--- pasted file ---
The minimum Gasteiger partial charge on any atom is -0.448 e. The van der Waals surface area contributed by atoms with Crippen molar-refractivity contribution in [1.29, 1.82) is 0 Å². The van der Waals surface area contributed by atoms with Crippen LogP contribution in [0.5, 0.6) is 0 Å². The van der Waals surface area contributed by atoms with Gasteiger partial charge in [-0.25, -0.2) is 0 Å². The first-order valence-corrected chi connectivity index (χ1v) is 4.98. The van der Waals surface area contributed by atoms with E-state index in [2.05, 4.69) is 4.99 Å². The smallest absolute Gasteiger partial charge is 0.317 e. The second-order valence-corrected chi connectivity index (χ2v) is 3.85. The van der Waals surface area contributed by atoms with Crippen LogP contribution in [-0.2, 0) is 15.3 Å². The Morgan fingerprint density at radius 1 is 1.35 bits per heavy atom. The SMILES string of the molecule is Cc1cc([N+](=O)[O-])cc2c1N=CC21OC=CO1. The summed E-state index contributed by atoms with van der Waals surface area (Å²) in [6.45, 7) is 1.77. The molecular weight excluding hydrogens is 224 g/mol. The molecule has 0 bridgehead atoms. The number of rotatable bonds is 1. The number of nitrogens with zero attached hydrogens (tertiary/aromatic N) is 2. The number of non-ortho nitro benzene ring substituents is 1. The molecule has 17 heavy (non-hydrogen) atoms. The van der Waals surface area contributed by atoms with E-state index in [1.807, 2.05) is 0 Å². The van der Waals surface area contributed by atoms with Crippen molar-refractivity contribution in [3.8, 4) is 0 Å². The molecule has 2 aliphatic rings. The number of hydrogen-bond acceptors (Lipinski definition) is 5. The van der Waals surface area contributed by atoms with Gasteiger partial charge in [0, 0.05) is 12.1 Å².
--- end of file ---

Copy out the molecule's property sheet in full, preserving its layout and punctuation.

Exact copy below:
The minimum Gasteiger partial charge on any atom is -0.448 e. The van der Waals surface area contributed by atoms with Crippen molar-refractivity contribution in [1.29, 1.82) is 0 Å². The van der Waals surface area contributed by atoms with Crippen LogP contribution in [0.5, 0.6) is 0 Å². The van der Waals surface area contributed by atoms with Gasteiger partial charge in [-0.25, -0.2) is 0 Å². The first-order valence-corrected chi connectivity index (χ1v) is 4.98. The van der Waals surface area contributed by atoms with E-state index in [2.05, 4.69) is 4.99 Å². The smallest absolute Gasteiger partial charge is 0.317 e. The second-order valence-corrected chi connectivity index (χ2v) is 3.85. The van der Waals surface area contributed by atoms with Crippen LogP contribution in [-0.2, 0) is 15.3 Å². The Morgan fingerprint density at radius 1 is 1.35 bits per heavy atom. The SMILES string of the molecule is Cc1cc([N+](=O)[O-])cc2c1N=CC21OC=CO1. The summed E-state index contributed by atoms with van der Waals surface area (Å²) in [6.45, 7) is 1.77. The molecular weight excluding hydrogens is 224 g/mol. The molecule has 0 bridgehead atoms. The number of rotatable bonds is 1. The number of nitrogens with zero attached hydrogens (tertiary/aromatic N) is 2. The number of non-ortho nitro benzene ring substituents is 1. The molecule has 17 heavy (non-hydrogen) atoms. The van der Waals surface area contributed by atoms with E-state index in [1.807, 2.05) is 0 Å². The van der Waals surface area contributed by atoms with Crippen molar-refractivity contribution in [3.8, 4) is 0 Å². The molecule has 2 aliphatic rings. The number of hydrogen-bond acceptors (Lipinski definition) is 5. The van der Waals surface area contributed by atoms with Gasteiger partial charge in [0, 0.05) is 12.1 Å².